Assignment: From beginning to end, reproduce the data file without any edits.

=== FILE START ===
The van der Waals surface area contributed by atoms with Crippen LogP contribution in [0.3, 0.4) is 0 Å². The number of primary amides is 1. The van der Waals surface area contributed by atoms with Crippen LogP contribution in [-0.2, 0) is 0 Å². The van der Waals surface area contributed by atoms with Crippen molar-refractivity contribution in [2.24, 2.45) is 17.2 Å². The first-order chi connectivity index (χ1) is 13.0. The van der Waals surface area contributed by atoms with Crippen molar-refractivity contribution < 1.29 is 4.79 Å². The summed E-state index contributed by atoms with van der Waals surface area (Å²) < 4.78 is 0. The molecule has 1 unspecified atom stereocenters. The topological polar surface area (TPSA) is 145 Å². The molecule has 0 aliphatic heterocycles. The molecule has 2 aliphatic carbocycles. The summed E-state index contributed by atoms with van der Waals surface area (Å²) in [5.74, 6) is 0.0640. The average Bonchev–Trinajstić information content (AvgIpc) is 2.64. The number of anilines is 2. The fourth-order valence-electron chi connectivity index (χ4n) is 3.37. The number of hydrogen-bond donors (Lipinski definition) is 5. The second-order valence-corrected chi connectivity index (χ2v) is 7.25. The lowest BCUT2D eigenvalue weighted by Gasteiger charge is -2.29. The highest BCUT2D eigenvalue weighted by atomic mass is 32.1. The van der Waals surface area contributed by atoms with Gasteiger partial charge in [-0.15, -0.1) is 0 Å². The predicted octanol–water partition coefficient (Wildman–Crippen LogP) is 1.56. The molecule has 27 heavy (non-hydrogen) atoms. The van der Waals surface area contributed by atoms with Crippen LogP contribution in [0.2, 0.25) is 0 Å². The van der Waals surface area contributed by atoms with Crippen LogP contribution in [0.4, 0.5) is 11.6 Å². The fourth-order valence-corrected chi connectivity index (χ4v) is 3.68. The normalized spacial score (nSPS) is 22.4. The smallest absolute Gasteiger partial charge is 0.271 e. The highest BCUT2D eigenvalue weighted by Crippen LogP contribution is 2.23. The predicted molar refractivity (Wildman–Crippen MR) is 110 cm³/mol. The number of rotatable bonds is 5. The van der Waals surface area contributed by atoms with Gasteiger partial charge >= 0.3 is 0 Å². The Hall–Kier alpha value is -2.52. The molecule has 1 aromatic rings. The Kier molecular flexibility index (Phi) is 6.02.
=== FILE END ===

The van der Waals surface area contributed by atoms with Crippen LogP contribution in [0.3, 0.4) is 0 Å². The number of primary amides is 1. The van der Waals surface area contributed by atoms with Crippen LogP contribution in [-0.2, 0) is 0 Å². The van der Waals surface area contributed by atoms with Crippen molar-refractivity contribution in [2.24, 2.45) is 17.2 Å². The first-order chi connectivity index (χ1) is 13.0. The van der Waals surface area contributed by atoms with Crippen molar-refractivity contribution < 1.29 is 4.79 Å². The summed E-state index contributed by atoms with van der Waals surface area (Å²) < 4.78 is 0. The molecule has 1 unspecified atom stereocenters. The topological polar surface area (TPSA) is 145 Å². The molecule has 0 aliphatic heterocycles. The molecule has 2 aliphatic carbocycles. The summed E-state index contributed by atoms with van der Waals surface area (Å²) in [5.74, 6) is 0.0640. The average Bonchev–Trinajstić information content (AvgIpc) is 2.64. The number of anilines is 2. The fourth-order valence-electron chi connectivity index (χ4n) is 3.37. The number of hydrogen-bond donors (Lipinski definition) is 5. The second-order valence-corrected chi connectivity index (χ2v) is 7.25. The lowest BCUT2D eigenvalue weighted by Gasteiger charge is -2.29. The highest BCUT2D eigenvalue weighted by atomic mass is 32.1. The van der Waals surface area contributed by atoms with Gasteiger partial charge in [-0.15, -0.1) is 0 Å². The predicted octanol–water partition coefficient (Wildman–Crippen LogP) is 1.56. The molecule has 27 heavy (non-hydrogen) atoms. The van der Waals surface area contributed by atoms with Crippen LogP contribution in [0.2, 0.25) is 0 Å². The van der Waals surface area contributed by atoms with Crippen LogP contribution in [0.4, 0.5) is 11.6 Å². The fourth-order valence-corrected chi connectivity index (χ4v) is 3.68. The normalized spacial score (nSPS) is 22.4. The smallest absolute Gasteiger partial charge is 0.271 e. The highest BCUT2D eigenvalue weighted by Crippen LogP contribution is 2.23. The predicted molar refractivity (Wildman–Crippen MR) is 110 cm³/mol. The number of rotatable bonds is 5. The van der Waals surface area contributed by atoms with Gasteiger partial charge >= 0.3 is 0 Å². The Hall–Kier alpha value is -2.52. The molecule has 1 aromatic rings. The Kier molecular flexibility index (Phi) is 6.02.